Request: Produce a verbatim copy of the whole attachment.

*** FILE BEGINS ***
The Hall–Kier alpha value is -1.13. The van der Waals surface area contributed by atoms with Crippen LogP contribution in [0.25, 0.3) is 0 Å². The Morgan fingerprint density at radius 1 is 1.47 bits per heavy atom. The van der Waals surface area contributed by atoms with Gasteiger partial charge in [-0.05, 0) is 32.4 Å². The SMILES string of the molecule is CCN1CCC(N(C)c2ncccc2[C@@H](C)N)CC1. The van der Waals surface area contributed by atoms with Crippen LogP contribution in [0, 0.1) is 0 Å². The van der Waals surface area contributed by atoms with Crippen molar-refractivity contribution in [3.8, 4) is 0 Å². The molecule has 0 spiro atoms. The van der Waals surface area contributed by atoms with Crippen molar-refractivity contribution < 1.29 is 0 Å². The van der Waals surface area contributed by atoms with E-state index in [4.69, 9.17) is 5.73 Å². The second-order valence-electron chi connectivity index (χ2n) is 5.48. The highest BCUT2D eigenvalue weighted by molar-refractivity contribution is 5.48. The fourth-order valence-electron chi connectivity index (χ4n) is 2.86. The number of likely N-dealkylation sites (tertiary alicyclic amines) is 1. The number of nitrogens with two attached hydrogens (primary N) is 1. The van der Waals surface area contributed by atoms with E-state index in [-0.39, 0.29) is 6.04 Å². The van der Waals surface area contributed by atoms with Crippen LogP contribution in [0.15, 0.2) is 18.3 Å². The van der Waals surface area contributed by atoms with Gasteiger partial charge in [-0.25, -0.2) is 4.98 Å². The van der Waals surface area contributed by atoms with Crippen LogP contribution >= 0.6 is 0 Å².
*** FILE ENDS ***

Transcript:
The Hall–Kier alpha value is -1.13. The van der Waals surface area contributed by atoms with Crippen LogP contribution in [0.25, 0.3) is 0 Å². The Morgan fingerprint density at radius 1 is 1.47 bits per heavy atom. The van der Waals surface area contributed by atoms with Gasteiger partial charge in [-0.05, 0) is 32.4 Å². The SMILES string of the molecule is CCN1CCC(N(C)c2ncccc2[C@@H](C)N)CC1. The van der Waals surface area contributed by atoms with Crippen LogP contribution in [0, 0.1) is 0 Å². The van der Waals surface area contributed by atoms with Crippen molar-refractivity contribution in [3.8, 4) is 0 Å². The molecule has 0 spiro atoms. The van der Waals surface area contributed by atoms with Crippen molar-refractivity contribution < 1.29 is 0 Å². The van der Waals surface area contributed by atoms with E-state index in [4.69, 9.17) is 5.73 Å². The second-order valence-electron chi connectivity index (χ2n) is 5.48. The highest BCUT2D eigenvalue weighted by molar-refractivity contribution is 5.48. The fourth-order valence-electron chi connectivity index (χ4n) is 2.86. The number of likely N-dealkylation sites (tertiary alicyclic amines) is 1. The number of nitrogens with two attached hydrogens (primary N) is 1. The van der Waals surface area contributed by atoms with E-state index in [-0.39, 0.29) is 6.04 Å². The van der Waals surface area contributed by atoms with Crippen LogP contribution in [0.15, 0.2) is 18.3 Å². The van der Waals surface area contributed by atoms with Gasteiger partial charge in [-0.25, -0.2) is 4.98 Å². The van der Waals surface area contributed by atoms with Crippen LogP contribution >= 0.6 is 0 Å².